This is the time of year where kids pester their parents with the standard question: “Mom? Dad? Can we get a puppy for Christmas?” Every year, thousands of well-meaning parents buy their child a puppy for Christmas and unknowingly support puppy mills. Since the Internet is so widely used today for anything from buying socks to buying exotic pets, many people use the World Wide Web to find the perfect puppy, without knowing where that puppy is coming from and without taking the time to visit the breeder.
Here’s a case in point: A woman named Karen Leland and 10 others recently filed a lawsuit against Purebred Breeders, the parent company of PuppiesDirect.com. Their claim is that the company’s puppies don’t come from quality, responsible breeders as they advertise. After spending $1,500, Leland’s puppy died within a week. A spokesperson for Purebred Breeders said the lawsuit has no merit and that the breeder has thousands of satisfied customers. However, Humane Society officials said they have undercover video of some of the company’s suppliers, which they claim are large-scale, unsanitary, and inhumane breeding facilities known as puppy mills.
Puppy Mills 101
Puppy mills are breeding kennels, located mainly in the Midwest, that are notorious for their cramped, unsanitary conditions and their continuous breeding of purebred animals. Puppy mill kennels usually consist of wire-mesh cages kept outdoors where female dogs are often bred continuously without rest between heat cycles. The mother dogs and their puppies often suffer from malnutrition and lack of veterinary care and receive little, if any, human contact. The puppies are taken from their mothers at four to six weeks of age (before they should even be weaned) and are sold to brokers who pack them into crates for transport to pet shops. The female dogs are typically killed once they stop producing litters. Unfortunately, puppy mill breeders are concerned more about the profit they make from puppies over the health and welfare of the animals. According to the Humane Society of the United States, there may be as many as 10,000 puppy mills operating across the United States.
Another reputable source — The Oprah Winfrey Show — sent an undercover investigator to Amish farms in Pennsylvania. Wire cages filled with dogs were stacked on top of each other and even though the farms spanned over 60 acres, these dogs never stepped foot on grass. At one puppy mill, the farmer had his dogs running on wheels in fan casings that looked like giant gerbil wheels. The farmer claimed this helped them get exercise as they were never out of their cages. Bill Smith, of Main Line Animal Rescue, was the one who encouraged Oprah to do a show on puppy mills. Smith and his volunteers rescue unwanted puppy mill dogs and adopt them out to families. According to Smith, “A number of times they’ll call us and give us 45 minutes to an hour to come out and pick up a dog before they shoot it when they no longer want it. It’s always amazing to me when I go out to pick up a dog they’ve had for eight or nine years and it doesn’t even have a name. It’s never been out of the hutch. It doesn’t know how to walk. I have to carry it to the car. It’s heartbreaking.” Smith says that Main Line Animal Rescue has rescued approximately 8,000 animals in its 12 year of existence — about 5,000 of those were from puppy mills. For more information on Main Line Animal Rescue, visit http://www.mainlinerescue.com/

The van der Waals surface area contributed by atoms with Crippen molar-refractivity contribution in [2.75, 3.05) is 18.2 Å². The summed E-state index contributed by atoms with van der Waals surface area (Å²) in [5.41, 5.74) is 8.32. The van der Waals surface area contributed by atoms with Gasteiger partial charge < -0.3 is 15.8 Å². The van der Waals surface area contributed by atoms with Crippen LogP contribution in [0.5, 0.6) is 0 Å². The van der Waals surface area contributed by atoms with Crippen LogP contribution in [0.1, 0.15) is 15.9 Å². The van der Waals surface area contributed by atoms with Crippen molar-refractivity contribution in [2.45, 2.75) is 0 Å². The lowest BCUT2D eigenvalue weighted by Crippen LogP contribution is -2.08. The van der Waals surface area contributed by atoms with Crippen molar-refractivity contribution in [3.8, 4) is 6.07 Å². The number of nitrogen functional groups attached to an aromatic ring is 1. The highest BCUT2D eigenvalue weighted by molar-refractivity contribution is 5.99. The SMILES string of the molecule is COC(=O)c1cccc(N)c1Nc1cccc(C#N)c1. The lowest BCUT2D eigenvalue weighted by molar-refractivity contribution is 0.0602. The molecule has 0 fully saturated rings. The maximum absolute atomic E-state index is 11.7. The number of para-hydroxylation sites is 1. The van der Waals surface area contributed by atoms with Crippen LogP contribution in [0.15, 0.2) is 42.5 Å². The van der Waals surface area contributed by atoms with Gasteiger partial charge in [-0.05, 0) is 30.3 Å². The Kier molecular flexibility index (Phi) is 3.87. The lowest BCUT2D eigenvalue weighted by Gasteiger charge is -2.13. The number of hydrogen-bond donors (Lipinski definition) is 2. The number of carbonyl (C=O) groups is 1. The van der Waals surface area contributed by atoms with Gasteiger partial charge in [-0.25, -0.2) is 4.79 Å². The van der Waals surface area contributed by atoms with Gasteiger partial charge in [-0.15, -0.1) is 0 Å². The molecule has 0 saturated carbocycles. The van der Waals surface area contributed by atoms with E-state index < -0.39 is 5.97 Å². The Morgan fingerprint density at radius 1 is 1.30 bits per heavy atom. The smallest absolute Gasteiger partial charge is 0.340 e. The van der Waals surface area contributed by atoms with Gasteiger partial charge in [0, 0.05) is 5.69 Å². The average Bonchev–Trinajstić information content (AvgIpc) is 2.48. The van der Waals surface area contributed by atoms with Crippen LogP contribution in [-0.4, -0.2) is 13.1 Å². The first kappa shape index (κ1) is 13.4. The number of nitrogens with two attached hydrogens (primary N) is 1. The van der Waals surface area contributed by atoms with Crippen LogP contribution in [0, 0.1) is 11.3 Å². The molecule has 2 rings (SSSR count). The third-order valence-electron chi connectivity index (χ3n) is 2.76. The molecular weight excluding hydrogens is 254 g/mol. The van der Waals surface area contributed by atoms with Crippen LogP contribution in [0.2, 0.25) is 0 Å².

When I witnessed puppy mills firsthand in Lancaster, Pennsylvania, my first question was, “How the heck is this legal?” The U.S. Department of Agriculture is supposed to monitor and inspect kennels to ensure they are not violating the housing standards of the Animal Welfare Act, but kennel inspections take low priority at the USDA. In addition, many of these breeders are operating without a license and slip through the cracks of the USDA.
What You Can Do
1. Adopt instead of buy. If you’re looking to get a dog, check with your local shelters first. Not only will you be saving a life, but you will ensure that your money is not going to support a puppy mill. There are many dogs waiting for homes in shelters all across the country, and close to 20 percent of these dogs are purebred. If you are set on a particular breed and can’t find it at your local shelter, try a breed rescue group through www.petfinder.com. Even Oprah is convinced to adopt next time. After the puppy mill episode aired, Oprah said: “I am a changed woman. I will never go anywhere else but a shelter.”
2. Research your local pet store. If you must adopt from a pet store, find out where the dogs are coming from. According to Main Line Animal Rescue, 99 percent of pet shop dogs come from puppy mills, and if they state the animals came from the Midwest, it’s a good chance that it’s a puppy mill.
3. Beware of internet sales. Those who sell animals on the Internet are not held to the Animal Welfare Act regulations and so are not inspected by the USDA. If you fall in love with a puppy through the internet, make a visit to the breeder in person.
4. Know how to recognize a responsible breeder. Responsible breeders have their dogs’ best interest in mind. If someone is a responsible breeder, they should be screening you just as you are screening them. Ideally, the mother dog should be part of their family. You should be allowed to see the breeding premises and be able to meet the mother of the puppies you are interested in. A responsible breeder will have health checks on all the puppies and will take them back for any reason if it doesn’t work out. If the breeder doesn’t allow you to see their facility in person, that should be a red flag.
With so many homeless dogs and cats being put to death every year in animal shelters, there is simply no reason for animals to be bred and sold for the pet-shop trade. Visit your local animal shelter and adopt!
Adoptable Pet of the Week